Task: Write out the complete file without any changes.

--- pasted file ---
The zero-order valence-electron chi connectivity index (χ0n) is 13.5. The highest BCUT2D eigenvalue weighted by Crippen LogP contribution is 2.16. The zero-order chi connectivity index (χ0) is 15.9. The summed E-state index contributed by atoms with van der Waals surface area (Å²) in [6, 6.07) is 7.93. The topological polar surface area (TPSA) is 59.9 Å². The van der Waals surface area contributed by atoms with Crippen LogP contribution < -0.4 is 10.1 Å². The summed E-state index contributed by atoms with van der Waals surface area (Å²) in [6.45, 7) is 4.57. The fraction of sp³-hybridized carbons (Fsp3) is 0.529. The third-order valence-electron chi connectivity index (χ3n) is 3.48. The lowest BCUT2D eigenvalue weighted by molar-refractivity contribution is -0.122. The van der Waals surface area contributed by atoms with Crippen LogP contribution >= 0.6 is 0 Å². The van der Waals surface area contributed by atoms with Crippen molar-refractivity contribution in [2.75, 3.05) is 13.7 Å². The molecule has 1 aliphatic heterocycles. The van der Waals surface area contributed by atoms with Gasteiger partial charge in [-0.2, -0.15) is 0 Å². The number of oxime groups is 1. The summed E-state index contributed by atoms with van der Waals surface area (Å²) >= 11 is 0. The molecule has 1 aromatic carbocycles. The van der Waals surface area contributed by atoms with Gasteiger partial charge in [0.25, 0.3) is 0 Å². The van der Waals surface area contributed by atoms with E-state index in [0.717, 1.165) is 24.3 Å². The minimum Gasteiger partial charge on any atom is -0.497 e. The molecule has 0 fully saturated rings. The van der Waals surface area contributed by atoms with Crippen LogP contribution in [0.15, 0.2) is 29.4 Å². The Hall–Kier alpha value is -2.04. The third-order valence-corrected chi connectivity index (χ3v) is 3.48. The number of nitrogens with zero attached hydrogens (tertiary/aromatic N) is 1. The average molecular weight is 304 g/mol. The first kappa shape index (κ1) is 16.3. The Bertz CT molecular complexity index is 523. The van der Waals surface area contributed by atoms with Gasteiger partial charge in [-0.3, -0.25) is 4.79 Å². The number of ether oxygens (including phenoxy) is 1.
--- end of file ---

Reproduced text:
The zero-order valence-electron chi connectivity index (χ0n) is 13.5. The highest BCUT2D eigenvalue weighted by Crippen LogP contribution is 2.16. The zero-order chi connectivity index (χ0) is 15.9. The summed E-state index contributed by atoms with van der Waals surface area (Å²) in [6, 6.07) is 7.93. The topological polar surface area (TPSA) is 59.9 Å². The van der Waals surface area contributed by atoms with Crippen LogP contribution < -0.4 is 10.1 Å². The summed E-state index contributed by atoms with van der Waals surface area (Å²) in [6.45, 7) is 4.57. The fraction of sp³-hybridized carbons (Fsp3) is 0.529. The third-order valence-electron chi connectivity index (χ3n) is 3.48. The lowest BCUT2D eigenvalue weighted by molar-refractivity contribution is -0.122. The van der Waals surface area contributed by atoms with Crippen LogP contribution >= 0.6 is 0 Å². The van der Waals surface area contributed by atoms with Crippen molar-refractivity contribution in [2.75, 3.05) is 13.7 Å². The molecule has 1 aliphatic heterocycles. The van der Waals surface area contributed by atoms with Gasteiger partial charge in [-0.2, -0.15) is 0 Å². The number of oxime groups is 1. The summed E-state index contributed by atoms with van der Waals surface area (Å²) >= 11 is 0. The molecule has 1 aromatic carbocycles. The van der Waals surface area contributed by atoms with Gasteiger partial charge in [0.25, 0.3) is 0 Å². The van der Waals surface area contributed by atoms with E-state index in [0.717, 1.165) is 24.3 Å². The minimum Gasteiger partial charge on any atom is -0.497 e. The molecule has 0 fully saturated rings. The van der Waals surface area contributed by atoms with Crippen LogP contribution in [0.15, 0.2) is 29.4 Å². The Hall–Kier alpha value is -2.04. The third-order valence-corrected chi connectivity index (χ3v) is 3.48. The number of nitrogens with zero attached hydrogens (tertiary/aromatic N) is 1. The average molecular weight is 304 g/mol. The first kappa shape index (κ1) is 16.3. The Bertz CT molecular complexity index is 523. The van der Waals surface area contributed by atoms with Gasteiger partial charge in [-0.3, -0.25) is 4.79 Å². The number of ether oxygens (including phenoxy) is 1.